The Indoor Air Vapor Intrusion (IAVI) Database is hosted and maintained by RTI International under contract to the EPA. The database was originally developed in support of the Draft 2002 Vapor Intrusion Guidance. In 2003, the database was expanded to include information fields for capturing important site information and more detailed information on sampling and analysis, and to include additional data from 26 additional sites. In March 2008, EPA released an improved and updated version of the EPA Vapor Intrusion Database.
Details on the development of the database, its structure and contents, the issues to consider when using vapor intrusion data, and a preliminary evaluation of the attenuation factors calculated from data in the database are available in Draft U.S. EPA’s Vapor Intrusion Database: Preliminary Evaluation of Attenuation Factors.
Sampling and Analysis Guidance
Characterizing the vapor intrusion pathway generally requires sampling and analysis of indoor air, soil gas, groundwater and/or subsurface soil. This page provides further guidance on the sampling and analysis of VOCs in the environment.
EPA Vapor Intrusion Models
EPA has developed a series of spreadsheets based on the mathematical model of Johnson and Ettinger (1991) for volatile contaminant partitioning and subsurface vapor transport from sub-surface soil, groundwater, and/or soil gas into buildings. The spreadsheets allow a user to input site-specific parameters including soil properties and building parameters. Default model input parameters represent mean or typical values that should provide a reasonably (but not overly) conservative estimate of the vapor intrusion AF for a site. User's Guide for Evaluating Subsurface Vapor Intrusion Into Buildings (2002) (PDF) (133 pp, 1.2MB).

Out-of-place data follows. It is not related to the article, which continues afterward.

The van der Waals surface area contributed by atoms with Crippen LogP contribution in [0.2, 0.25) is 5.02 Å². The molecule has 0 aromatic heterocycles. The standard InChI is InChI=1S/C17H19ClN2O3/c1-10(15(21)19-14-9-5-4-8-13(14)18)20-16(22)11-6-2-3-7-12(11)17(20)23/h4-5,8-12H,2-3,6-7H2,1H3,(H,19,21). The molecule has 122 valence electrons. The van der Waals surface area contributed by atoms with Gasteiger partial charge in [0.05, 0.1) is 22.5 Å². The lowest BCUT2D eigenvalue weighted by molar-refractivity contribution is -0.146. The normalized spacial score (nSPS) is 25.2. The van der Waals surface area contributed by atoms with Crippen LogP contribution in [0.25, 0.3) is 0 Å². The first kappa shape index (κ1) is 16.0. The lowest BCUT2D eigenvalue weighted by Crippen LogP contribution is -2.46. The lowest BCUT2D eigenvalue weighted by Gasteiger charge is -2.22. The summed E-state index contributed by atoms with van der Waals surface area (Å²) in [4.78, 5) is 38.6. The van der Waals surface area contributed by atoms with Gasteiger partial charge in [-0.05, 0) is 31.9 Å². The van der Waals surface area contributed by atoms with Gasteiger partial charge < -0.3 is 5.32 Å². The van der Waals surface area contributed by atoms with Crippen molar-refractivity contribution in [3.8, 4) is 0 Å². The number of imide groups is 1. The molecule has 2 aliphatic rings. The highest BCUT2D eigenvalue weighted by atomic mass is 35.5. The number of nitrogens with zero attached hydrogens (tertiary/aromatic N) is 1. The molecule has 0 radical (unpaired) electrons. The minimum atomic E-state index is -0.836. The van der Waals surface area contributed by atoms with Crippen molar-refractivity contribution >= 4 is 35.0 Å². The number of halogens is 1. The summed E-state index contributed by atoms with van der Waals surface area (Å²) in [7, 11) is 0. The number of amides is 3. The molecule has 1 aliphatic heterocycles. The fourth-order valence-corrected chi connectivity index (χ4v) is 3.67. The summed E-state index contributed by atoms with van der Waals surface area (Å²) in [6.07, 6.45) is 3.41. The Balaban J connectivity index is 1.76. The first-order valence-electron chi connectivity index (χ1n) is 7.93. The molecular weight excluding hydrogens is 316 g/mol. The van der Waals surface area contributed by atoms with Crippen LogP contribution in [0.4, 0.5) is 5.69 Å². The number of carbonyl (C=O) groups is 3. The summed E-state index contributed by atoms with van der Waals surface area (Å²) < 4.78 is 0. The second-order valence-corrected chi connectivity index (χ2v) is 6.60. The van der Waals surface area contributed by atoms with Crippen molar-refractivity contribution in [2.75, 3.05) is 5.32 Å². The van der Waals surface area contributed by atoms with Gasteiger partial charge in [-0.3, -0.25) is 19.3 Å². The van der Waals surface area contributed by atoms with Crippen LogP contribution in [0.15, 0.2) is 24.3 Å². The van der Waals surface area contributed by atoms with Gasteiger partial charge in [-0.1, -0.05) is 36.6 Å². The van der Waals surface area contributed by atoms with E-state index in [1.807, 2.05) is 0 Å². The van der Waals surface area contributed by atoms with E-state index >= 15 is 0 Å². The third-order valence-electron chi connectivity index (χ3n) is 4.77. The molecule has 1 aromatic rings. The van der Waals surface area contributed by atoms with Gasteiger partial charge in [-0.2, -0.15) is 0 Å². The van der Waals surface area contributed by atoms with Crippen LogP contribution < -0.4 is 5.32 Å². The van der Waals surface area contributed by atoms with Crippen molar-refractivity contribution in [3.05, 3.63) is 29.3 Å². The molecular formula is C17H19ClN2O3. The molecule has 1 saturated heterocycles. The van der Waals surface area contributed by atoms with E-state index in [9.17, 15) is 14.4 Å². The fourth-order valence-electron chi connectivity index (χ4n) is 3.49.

A link to the most recent versions of these spreadsheets is provided below, along with links to resources describing the assumptions, limitations and uncertainties associated with fate and transport modeling to characterize the vapor intrusion pathway.
Johnson and Ettinger (1991) Model for Subsurface Vapor Intrusion into Buildings
This page includes a link (under "3-Phase System Models and Soil Gas Models") to a zip file containing the Johnson and Ettinger spreadsheet tools for modeling vapor intrusion from soil, groundwater and soil gas.
Uncertainty and the Johnson-Ettinger Model (PDF) (43 pp, 645K) (EPA/600/R-05/110, September 2005)
This document addresses uncertainty in the selection of parameter values.
Appendix G of OSWER’s 2002 Draft Guidance (PDF)
(27 pp, 481K)
Describes the assumptions and limitations of the Johnson and Ettinger Model (JEM) and provides guidance for using the JEM as a site-specific tool to estimate indoor air impacts resulting from vapor intrusion.
Vapor Intrusion Mitigation
Remediation of vapor intrusion impacts may be required when the results of a vapor intrusion assessment indicate that the pathway is complete and that risks are above a level of concern. Click here to go to a page that provides links to further guidance and resources on vapor intrusion mitigation.
Vapor Intrusion Case Studies in Region 8
Mississippi and Logan Trichloroethene Plume Site, Denver, Colo.
Summary of the investigation and cleanup of a trichloroethene groundwater plume located in a mixed industrial/commercial/residential area, including an investigation to determine if vapor intrusion is impacting residences.
Redfield Site, Denver, Colo.
Information on the investigation and remediation efforts for 1,1-dichloroethene and trichloroethene contaminated groundwater and indoor air in homes near the Redfield Site.
Lockwood Solvent Ground Water Plume Site, Billings, Mont.
Summary of the investigation and proposed remedial action of tetrachloroethene, trichloroethene, dichloroethene, vinyl chloride, and carbon tetrachloride contaminated groundwater underlying 580 acres in Billings, Montana.